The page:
Track ListingClick tracks with speaker icon to listen
News & Reviews
- Monday, April 15, 2013
To celebrate Jackie Robinson Day—marking the day when, in 1947, Jackie Robinson made his major league debut with the Brooklyn Dodgers and broke the color barrier in professional baseball—the Nonesuch Journal revisits Natalie Cole's performance of "Did You See Jackie Robinson Hit That Ball?," off the original soundtrack recording to Ken Burns's landmark 1994 documentary Baseball. Listen to the track here.
- Monday, April 4, 2011
Ken Burns's Acclaimed "The Civil War" Airs on PBS; Nonesuch Soundtrack Won Grammy for Best Traditional Folk Album
The Civil War, the five-part film by Ken Burns, deemed one of the most popular offering ever presented on public television, is airing anew on PBS stations across the US this week. Nonesuch released the official soundtrack recording to the film back during its original run in 1990; it went on to win the Grammy Award for Best Traditional Folk Album. Featuring traditional American music ranging from brass bands to gospel choirs, “the music in The Civil War achieves an eloquence parallel to that of the narration," wrote GQ, "and it reinforces the visual illusion of aching, coming-to-life immediacy."
About this Album
With over 500 musical selections, Ken Burns’s Baseball features star turns by such famed performers as Natalie Cole, Dr. John, Bruce Hornsby, Branford Marsalis, and Carly Simon.
But it is the lyrical piano playing of Jacqueline Schwab that weaves an ongoing emotional thread through Baseball, and the Original Soundtrack on Nonesuch. From her lilting “Take Me Out to the Ballgame” which opens the series, to her haunting version of “Hurrah for the National Game” heard throughout the film, Schwab serves as the musical mirror for a range of moods and atmospheres created by Baseball’s visual images.
“Music is the foundation of my films,” says Ken Burns. “I score the film to the music; I time the cutting of the shot to the sound.” Jacqueline Schwab was at the center of Burns’ musical intentions in The Civil War, establishing a signature sound that translated into sales of over 500,000 for the Original Soundtrack, and she has returned in a still greater role in Baseball. The recording features five Schwab solos, culled from among the hundreds of appearances she makes in the 18-hour film.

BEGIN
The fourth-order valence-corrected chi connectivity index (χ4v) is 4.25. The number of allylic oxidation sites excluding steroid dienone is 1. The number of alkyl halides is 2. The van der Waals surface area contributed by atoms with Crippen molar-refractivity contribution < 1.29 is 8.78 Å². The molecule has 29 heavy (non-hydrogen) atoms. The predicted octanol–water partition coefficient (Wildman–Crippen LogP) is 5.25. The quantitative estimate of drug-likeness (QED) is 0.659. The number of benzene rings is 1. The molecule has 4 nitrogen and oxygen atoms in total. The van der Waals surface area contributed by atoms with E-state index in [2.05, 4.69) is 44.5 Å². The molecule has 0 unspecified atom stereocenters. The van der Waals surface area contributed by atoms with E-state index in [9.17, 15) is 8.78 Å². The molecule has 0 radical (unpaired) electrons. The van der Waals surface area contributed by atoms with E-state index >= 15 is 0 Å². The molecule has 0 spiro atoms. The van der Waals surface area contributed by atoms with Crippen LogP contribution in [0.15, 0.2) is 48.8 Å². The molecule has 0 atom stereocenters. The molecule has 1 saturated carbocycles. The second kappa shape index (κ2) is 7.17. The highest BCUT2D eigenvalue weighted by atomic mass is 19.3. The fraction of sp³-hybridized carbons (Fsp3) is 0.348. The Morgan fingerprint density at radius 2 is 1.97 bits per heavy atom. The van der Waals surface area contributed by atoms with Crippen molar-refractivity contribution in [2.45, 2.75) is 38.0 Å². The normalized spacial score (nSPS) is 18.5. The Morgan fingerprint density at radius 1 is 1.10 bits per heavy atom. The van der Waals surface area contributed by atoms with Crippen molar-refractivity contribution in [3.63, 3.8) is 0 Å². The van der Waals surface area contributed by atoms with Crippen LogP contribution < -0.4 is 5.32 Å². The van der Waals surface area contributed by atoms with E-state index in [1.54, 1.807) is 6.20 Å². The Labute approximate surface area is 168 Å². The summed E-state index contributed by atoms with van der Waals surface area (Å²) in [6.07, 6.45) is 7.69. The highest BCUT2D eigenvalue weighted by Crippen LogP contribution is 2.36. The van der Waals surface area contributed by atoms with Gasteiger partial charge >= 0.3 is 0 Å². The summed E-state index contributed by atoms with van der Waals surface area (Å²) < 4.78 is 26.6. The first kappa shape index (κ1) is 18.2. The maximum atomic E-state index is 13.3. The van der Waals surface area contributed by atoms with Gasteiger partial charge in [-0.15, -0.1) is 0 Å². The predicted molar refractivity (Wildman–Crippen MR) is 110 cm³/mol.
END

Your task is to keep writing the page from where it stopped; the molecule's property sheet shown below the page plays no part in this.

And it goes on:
“I love how music can tell a story,” says Schwab, “and Ken’s films allow me to do that The tunes themselves are so rich, and if you open yourself up to really explore what’s in them, there’s a lot of things you can find.” With a background in English folk music and country dance, Schwab improvises around the themes that occur in Baseball in a spirit consistent with the flavor of a particular character or event. Like variations in a dance step, her musical variations create atmospheres that enhance the action on-screen, and add a visceral layer of emotion to Ken Burns’ storytelling.
Burns calls Schwab’s music-making “gorgeous”. Working side by side over four years as Baseball came together, Burns directed Schwab through hundreds of anecdotes that were translated into piano solos accompanying a specific scene—from “The Minstrel Boy” for Branch Rickey, to “Steal Away” for Jackie Robinson. No single artist contributes as much to Baseball than Schwab, and it is her piano—by turns rhythmic, searching, triumphant, that establishes in music the stirring emotions evoked by Burns on film.
About Jacqueline Schwab
A graduate of the New England Conservatory, Jacqueline Schwab has collaborated with traditional fiddlers Alasdair Fraser and Jay Ungar, and singers Jean Redpath, Molly Mason, Jeanne Morrill, and Dillon Bustin. She also performs with the dance music ensembles Renaisssonics and Bare Necessities. She has performed as a soloist throughout the U.S. in concerts of English, Scottish, and Celtic music, and her ensemble recordings on Flying Fish and Rounder Records have earned acclaim in the folk music field. A native of Pittsburgh, Schwab current!y resides in Cambridge, Massachusetts.
Jacqueline Schwab, piano (2, 4, 13, 17, 26, 28)
Garrison Keillor, voice (1)
Big League Orchestra, Larry Hochman, conductor (3)
Harvey Hindermyer (5)
Dodworth Saxhorn Band, Juliet Lambert, vocal (6)
Ossie Davis, voice (7, 16)
Blind Willie Johnson, vocal, guitar (7)
Bobby Horton, dobro, guitars, harmonica (8)
New York Hawks (10)
National Pastime Orchestra (11)
Lester Young with Count Basie and His Orchestra (12)
Red Barber, voice (14)
Les Brown and His Orchestra, feat. Betty Bonney (15)
Duke Ellington (18)
Bob Wolff, voice (19)
Natalie Cole (20)
Mabel Scott (21)
Russ Hodges, voice (22)
King Curtis (23)
The Treniers (24)
George Rabbai, trumpet (25)
M. Hamilton, voice (26)
Studs Terkel, voice (26)
Dr. John, vocal, piano (27)
Reverend Jesse Jackson, voice (28)
Carly Simon (29)
Amy Madigan, voice (30)
Branford Marsalis, Bruce Hornsby (31)
Produced by Ken Burns and John Colby
Co-produced by Lynn Novick
Associate Producer: Erik Ewers
Mixed at Newfound Music, New York City
Engineer: Larry Gates
Assistant Engineer: Tom Filogomo
Track 1 engineered by Alec Head
Mastered by Robert Ludwig, Gateway Mastering Studios, Portland, Maine
Design by Carbone Smolan Associates
Executive Producer: Robert Hurwitz